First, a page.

The number of nurseries falling into insolvency is up 80 percent from last year.
Accountancy firm, Moore Stephens, found that 29 nurseries across England and Wales became insolvent for the year ending March 31 2016 compared to 16 that went bust for the same period last year.
The firm said this could be due to the introduction of the national living wage in April this year, meaning the minimum pay for over 25-year-olds is set to £7.20.
This could of increased staff costs at nurseries, which are already required to employ an average staff-child ratio of approximately 1:3 for two-year-olds and 1:6 for three and four-year-olds across England.
Mike Finch, partner at Moore Stephens, said: “The cost of nursery places is likely to increase for parents, as nurseries may have to raise fees in order to provide adequate care for children.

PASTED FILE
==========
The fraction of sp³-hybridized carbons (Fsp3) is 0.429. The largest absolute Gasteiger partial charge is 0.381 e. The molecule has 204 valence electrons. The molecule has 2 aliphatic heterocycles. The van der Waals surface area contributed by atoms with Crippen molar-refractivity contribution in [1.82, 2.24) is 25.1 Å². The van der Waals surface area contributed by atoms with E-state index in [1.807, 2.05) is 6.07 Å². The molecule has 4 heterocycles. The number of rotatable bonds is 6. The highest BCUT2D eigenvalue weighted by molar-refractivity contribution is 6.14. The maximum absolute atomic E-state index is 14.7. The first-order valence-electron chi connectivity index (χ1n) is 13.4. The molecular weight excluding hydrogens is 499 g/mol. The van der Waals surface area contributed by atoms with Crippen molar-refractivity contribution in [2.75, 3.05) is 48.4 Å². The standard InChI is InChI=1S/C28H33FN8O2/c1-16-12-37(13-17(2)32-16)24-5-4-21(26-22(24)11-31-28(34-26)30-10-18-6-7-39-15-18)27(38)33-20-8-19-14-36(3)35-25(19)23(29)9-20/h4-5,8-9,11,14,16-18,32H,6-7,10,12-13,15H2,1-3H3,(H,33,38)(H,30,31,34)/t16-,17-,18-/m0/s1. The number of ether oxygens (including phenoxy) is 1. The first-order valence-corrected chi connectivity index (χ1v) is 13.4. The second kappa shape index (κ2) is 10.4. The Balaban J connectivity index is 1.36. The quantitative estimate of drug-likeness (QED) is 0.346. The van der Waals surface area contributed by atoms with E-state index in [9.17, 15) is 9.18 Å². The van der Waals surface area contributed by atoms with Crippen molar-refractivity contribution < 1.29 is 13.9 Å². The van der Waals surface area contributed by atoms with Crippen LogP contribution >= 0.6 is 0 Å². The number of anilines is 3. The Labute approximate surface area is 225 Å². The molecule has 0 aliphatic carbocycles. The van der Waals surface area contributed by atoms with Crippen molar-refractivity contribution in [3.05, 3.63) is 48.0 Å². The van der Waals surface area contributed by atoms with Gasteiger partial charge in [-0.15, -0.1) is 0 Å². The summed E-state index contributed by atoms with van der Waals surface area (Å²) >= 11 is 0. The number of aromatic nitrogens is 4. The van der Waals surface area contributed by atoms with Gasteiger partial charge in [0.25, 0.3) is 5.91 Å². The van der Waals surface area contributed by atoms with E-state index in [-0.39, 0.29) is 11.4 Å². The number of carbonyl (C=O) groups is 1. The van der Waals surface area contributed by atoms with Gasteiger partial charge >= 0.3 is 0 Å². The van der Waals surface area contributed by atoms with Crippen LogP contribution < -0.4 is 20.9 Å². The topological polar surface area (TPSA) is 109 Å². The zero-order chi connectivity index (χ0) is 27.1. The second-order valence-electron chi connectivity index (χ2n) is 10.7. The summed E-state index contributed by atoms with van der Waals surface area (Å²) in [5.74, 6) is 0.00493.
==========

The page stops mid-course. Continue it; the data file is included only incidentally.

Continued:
“Rising rents are also an issue for many in the sector and, combined with the increasing staff costs, many nurseries are facing a real struggle to stay afloat.”
Moore Stephens said that nurseries also face high costs in complying with local government administration.
Finch said: “There is a considerable burden on nurseries which only serves to further hit their margins. The considerable time and staff costs that are required to meet these obligations are putting more financial strain on nurseries across the UK.”